fbpx

This past holiday season, I was excited to receive an early Christmas gift, courtesy of Hawaii Congressman Ed Case.

As we discussed when I interviewed him in September for my “Hawaii Together” program on ThinkTech Hawaii, U.S. Rep. Case has a long history of opposition to the Jones Act, one that has frequently put him at odds with his Hawaii congressional colleagues. 

During that interview, Case indicated he was considering a bill to reform the Jones Act, a protectionist maritime law that is a factor in Hawaii’s high cost of living. On Dec. 19, he introduced three measures to reform the archaic, century-old law, making him one of the few Democrats on the Hill to do so.

Among his new bills is the proposed Noncontiguous Shipping Relief Act, which would exempt all noncontiguous U.S. locales from the Jones Act. When we spoke, it was clear that he was focused on reform that would speak directly to Hawaii. Therefore, it’s no surprise to see that he has crafted a proposal that makes Hawaii the starting point for modernizing the Jones Act.

By taking the bold step to call for Jones Act reform for Hawaii, Case is issuing a challenge to his fellow Hawaii legislators. It is time that we recognize the negative economic impact of the Jones Act on both businesses and consumers in our beloved state, and it is my hope that the rest of Hawaii’s congressional delegation will follow Case’s lead and sign on or otherwise support this new effort to update the Jones Act.

Of course, legislation often changes as it makes its way through Congress, and these bills are so new that they haven’t even been assigned to a committee yet. However, this could be the beginning of a true bipartisan effort to bring the Jones Act into the 21st century.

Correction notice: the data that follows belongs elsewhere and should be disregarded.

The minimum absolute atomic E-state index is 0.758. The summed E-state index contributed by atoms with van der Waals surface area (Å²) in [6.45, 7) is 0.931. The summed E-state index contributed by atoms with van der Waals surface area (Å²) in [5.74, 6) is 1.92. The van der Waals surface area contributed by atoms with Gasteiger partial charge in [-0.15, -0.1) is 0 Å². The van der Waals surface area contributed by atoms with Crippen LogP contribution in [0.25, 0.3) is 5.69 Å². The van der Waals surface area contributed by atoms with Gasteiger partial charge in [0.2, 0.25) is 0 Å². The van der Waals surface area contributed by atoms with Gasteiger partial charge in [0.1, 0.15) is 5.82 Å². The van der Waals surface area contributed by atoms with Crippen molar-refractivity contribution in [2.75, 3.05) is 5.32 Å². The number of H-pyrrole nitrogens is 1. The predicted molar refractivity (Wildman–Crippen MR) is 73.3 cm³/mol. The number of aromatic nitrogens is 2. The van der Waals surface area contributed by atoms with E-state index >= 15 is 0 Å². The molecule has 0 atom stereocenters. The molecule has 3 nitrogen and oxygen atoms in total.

If so, there is great potential for the bill to change in a way that would help consumers and businesses beyond the noncontiguous states and territories. For example, it would be good to see an amendment that would modify the build requirement for all Jones Act ships, allowing companies to buy ships from America’s allies, as the U.S. Navy does. Such a change would go a long way toward reducing the costs of the Jones Act nationwide.

For years, the primary advocates of Jones Act reform have been Republicans, such as U.S. Sen. Mike Lee of Utah and the late U.S. Sen. John McCain from Arizona. Now, we’re seeing contributions from both sides of the political aisle. What’s more, Hawaii is helping lead the charge.

Case’s action was a great Christmas gift and will be an excellent start to 2020, when we will be observing the 100th anniversary of the sclerotic Jones Act. After 100 years, it is high time we adapt America’s maritime laws to fit our modern needs.